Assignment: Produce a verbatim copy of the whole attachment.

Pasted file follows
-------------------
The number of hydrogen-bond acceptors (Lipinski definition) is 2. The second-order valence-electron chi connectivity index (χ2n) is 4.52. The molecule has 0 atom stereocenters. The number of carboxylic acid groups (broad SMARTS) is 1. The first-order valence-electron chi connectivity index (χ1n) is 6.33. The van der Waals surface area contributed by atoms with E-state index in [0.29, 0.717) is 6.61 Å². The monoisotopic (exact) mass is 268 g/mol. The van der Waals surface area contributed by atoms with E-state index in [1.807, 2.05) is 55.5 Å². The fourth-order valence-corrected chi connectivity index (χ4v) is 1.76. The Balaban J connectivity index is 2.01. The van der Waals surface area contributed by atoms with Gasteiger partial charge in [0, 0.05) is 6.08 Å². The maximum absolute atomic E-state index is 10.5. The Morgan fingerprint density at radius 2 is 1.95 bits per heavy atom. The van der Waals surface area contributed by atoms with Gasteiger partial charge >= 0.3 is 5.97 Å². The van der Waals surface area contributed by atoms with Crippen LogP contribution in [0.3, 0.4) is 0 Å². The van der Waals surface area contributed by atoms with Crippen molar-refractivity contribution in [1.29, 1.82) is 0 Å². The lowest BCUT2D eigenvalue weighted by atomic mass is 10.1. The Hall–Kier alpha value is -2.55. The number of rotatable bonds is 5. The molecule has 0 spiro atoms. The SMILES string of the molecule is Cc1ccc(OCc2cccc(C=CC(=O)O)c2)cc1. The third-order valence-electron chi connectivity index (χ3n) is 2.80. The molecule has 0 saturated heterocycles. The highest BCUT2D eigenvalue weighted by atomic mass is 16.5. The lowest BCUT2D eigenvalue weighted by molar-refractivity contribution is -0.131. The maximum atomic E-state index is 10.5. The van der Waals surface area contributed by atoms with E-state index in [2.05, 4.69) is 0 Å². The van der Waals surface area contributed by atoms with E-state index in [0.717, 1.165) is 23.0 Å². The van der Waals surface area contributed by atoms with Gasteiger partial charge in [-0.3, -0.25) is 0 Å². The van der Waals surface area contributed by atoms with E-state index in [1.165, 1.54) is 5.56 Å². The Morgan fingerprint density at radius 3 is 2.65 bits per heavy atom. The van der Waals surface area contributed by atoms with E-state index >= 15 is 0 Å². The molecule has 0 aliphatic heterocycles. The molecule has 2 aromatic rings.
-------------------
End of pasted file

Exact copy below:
The number of hydrogen-bond acceptors (Lipinski definition) is 2. The second-order valence-electron chi connectivity index (χ2n) is 4.52. The molecule has 0 atom stereocenters. The number of carboxylic acid groups (broad SMARTS) is 1. The first-order valence-electron chi connectivity index (χ1n) is 6.33. The van der Waals surface area contributed by atoms with E-state index in [0.29, 0.717) is 6.61 Å². The monoisotopic (exact) mass is 268 g/mol. The van der Waals surface area contributed by atoms with E-state index in [1.807, 2.05) is 55.5 Å². The fourth-order valence-corrected chi connectivity index (χ4v) is 1.76. The Balaban J connectivity index is 2.01. The van der Waals surface area contributed by atoms with Gasteiger partial charge in [0, 0.05) is 6.08 Å². The maximum absolute atomic E-state index is 10.5. The Morgan fingerprint density at radius 2 is 1.95 bits per heavy atom. The van der Waals surface area contributed by atoms with Gasteiger partial charge >= 0.3 is 5.97 Å². The van der Waals surface area contributed by atoms with Crippen LogP contribution in [0.3, 0.4) is 0 Å². The van der Waals surface area contributed by atoms with Crippen molar-refractivity contribution in [1.29, 1.82) is 0 Å². The lowest BCUT2D eigenvalue weighted by atomic mass is 10.1. The Hall–Kier alpha value is -2.55. The number of rotatable bonds is 5. The molecule has 0 spiro atoms. The SMILES string of the molecule is Cc1ccc(OCc2cccc(C=CC(=O)O)c2)cc1. The third-order valence-electron chi connectivity index (χ3n) is 2.80. The molecule has 0 saturated heterocycles. The highest BCUT2D eigenvalue weighted by atomic mass is 16.5. The lowest BCUT2D eigenvalue weighted by molar-refractivity contribution is -0.131. The maximum atomic E-state index is 10.5. The van der Waals surface area contributed by atoms with E-state index in [2.05, 4.69) is 0 Å². The van der Waals surface area contributed by atoms with E-state index in [0.717, 1.165) is 23.0 Å². The van der Waals surface area contributed by atoms with Gasteiger partial charge in [-0.3, -0.25) is 0 Å². The van der Waals surface area contributed by atoms with E-state index in [1.165, 1.54) is 5.56 Å². The Morgan fingerprint density at radius 3 is 2.65 bits per heavy atom. The van der Waals surface area contributed by atoms with E-state index >= 15 is 0 Å². The molecule has 0 aliphatic heterocycles. The molecule has 2 aromatic rings.